You probably meant the AAFP, as the ABFM only deals with board certification.

Family medicine is a primary care specialty. Full-time hospitalists are not providing primary care, so don't expect a lot of support from the AAFP as far as that goes.

There are plenty of folks still providing hospital care for their patients, however. It just depends where you are geographically.
http://www.aafp.org/about/the-aafp/family-medicine-facts.html
 

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You probably meant the AAFP, as the ABFM only deals with board certification.

Family medicine is a primary care specialty. Full-time hospitalists are not providing primary care, so don't expect a lot of support from the AAFP as far as that goes.

There are plenty of folks still providing hospital care for their patients, however. It just depends where you are geographically.
http://www.aafp.org/about/the-aafp/family-medicine-facts.html
Although I don't use them, at my current gig I have admitting privileges that would allow me to do the traditional model. The hospital where my wife is going to work this fall has a few docs who still do both as well.
 

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I have privileges at two hospitals, and could do inpatient if I wanted to. I just don't want to.
 
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You probably meant the AAFP, as the ABFM only deals with board certification.

Family medicine is a primary care specialty. Full-time hospitalists are not providing primary care, so don't expect a lot of support from the AAFP as far as that goes.

There are plenty of folks still providing hospital care for their patients, however. It just depends where you are geographically.
http://www.aafp.org/about/the-aafp/family-medicine-facts.html
Very well stated. If you want the AAFP to address your skills pertaining to being a hospitalist, switch to IM. I have weak outpatient skills, but if I wanted to really learn and practice outpt medicine, I would have just done FP. There are no jack of all trades.
 

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Very well stated. If you want the AAFP to address your skills pertaining to being a hospitalist, switch to IM. I have weak outpatient skills, but if I wanted to really learn and practice outpt medicine, I would have just done FP. There are no jack of all trades.
I don't think you understood what BD was saying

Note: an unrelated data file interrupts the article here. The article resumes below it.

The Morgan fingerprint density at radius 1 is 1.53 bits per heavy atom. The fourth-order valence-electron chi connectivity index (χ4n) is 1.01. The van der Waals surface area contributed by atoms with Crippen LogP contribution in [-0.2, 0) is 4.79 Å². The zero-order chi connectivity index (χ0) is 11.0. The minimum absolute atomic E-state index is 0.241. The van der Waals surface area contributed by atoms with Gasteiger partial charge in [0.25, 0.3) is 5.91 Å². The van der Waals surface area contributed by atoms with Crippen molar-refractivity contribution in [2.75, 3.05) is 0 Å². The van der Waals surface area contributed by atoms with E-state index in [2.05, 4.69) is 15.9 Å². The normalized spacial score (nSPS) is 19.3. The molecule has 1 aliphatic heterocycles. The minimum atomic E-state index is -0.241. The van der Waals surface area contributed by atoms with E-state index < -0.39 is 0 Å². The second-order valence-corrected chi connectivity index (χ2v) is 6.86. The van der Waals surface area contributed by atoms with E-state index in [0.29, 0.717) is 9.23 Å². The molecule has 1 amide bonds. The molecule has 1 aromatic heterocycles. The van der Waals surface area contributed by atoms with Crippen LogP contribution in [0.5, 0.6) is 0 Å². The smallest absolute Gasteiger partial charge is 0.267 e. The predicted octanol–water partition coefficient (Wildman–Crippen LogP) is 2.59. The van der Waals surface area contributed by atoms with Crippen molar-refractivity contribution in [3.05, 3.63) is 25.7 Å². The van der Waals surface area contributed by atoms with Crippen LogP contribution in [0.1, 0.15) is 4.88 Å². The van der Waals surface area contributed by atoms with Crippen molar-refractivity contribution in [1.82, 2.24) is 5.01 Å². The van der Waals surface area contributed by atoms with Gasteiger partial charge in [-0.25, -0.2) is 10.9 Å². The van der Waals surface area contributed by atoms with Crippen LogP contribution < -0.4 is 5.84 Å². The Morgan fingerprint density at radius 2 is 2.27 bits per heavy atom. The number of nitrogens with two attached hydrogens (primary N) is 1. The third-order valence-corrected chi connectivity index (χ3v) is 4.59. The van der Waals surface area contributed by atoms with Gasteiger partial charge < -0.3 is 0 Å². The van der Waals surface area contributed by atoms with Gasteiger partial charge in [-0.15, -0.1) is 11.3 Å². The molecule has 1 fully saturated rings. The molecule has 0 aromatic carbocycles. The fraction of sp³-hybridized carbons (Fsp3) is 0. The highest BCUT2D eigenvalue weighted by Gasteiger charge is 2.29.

Rocco Reed

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You probably meant the AAFP, as the ABFM only deals with board certification.

Family medicine is a primary care specialty. Full-time hospitalists are not providing primary care, so don't expect a lot of support from the AAFP as far as that goes.

There are plenty of folks still providing hospital care for their patients, however. It just depends where you are geographically.
http://www.aafp.org/about/the-aafp/family-medicine-facts.html
I see ur point.....but here is mine....and I'm trying to be as honest as possible here n wish not to offend anyone.....I had an unbelievable amount of training....I'm blessed to have gone through the residency I'm in right now here ...our programs pretty solid.......we have a tremendous amount of inpatient training....I feel pretty much comparable to my IM counterparts in our uni hospital.....I don't think they have one up on me because their IM n I'm FP. But one of the cool aspects that lured me into FP and what continues to be told to med students is that we can do anything.....hospitalist, work in an ER, have an OP clinic......but when I went out to interview in these major cities I was told things like
1. We don't want u doing OB
2. Pick OP or hospitalist, one or the other....not both
3. We only consider IM for hospitalist
4. We r phasing out traditional FP

Now I know people r gonna say its a geographical thing....But should it be really? I think as an FP grad from a solid program in a few months I'll be prepared to do any of these.....I'm already moonlighting in an ER n love it! But if I wanna work in a major city......good luck trying to get any shifts...

It was kinda discouraging
 

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I see ur point.....but here is mine....and I'm trying to be as honest as possible here n wish not to offend anyone.....I had an unbelievable amount of training....I'm blessed to have gone through the residency I'm in right now here ...our programs pretty solid.......we have a tremendous amount of inpatient training....I feel pretty much comparable to my IM counterparts in our uni hospital.....I don't think they have one up on me because their IM n I'm FP. But one of the cool aspects that lured me into FP and what continues to be told to med students is that we can do anything.....hospitalist, work in an ER, have an OP clinic......but when I went out to interview in these major cities I was told things like
1. We don't want u doing OB
2. Pick OP or hospitalist, one or the other....not both
3. We only consider IM for hospitalist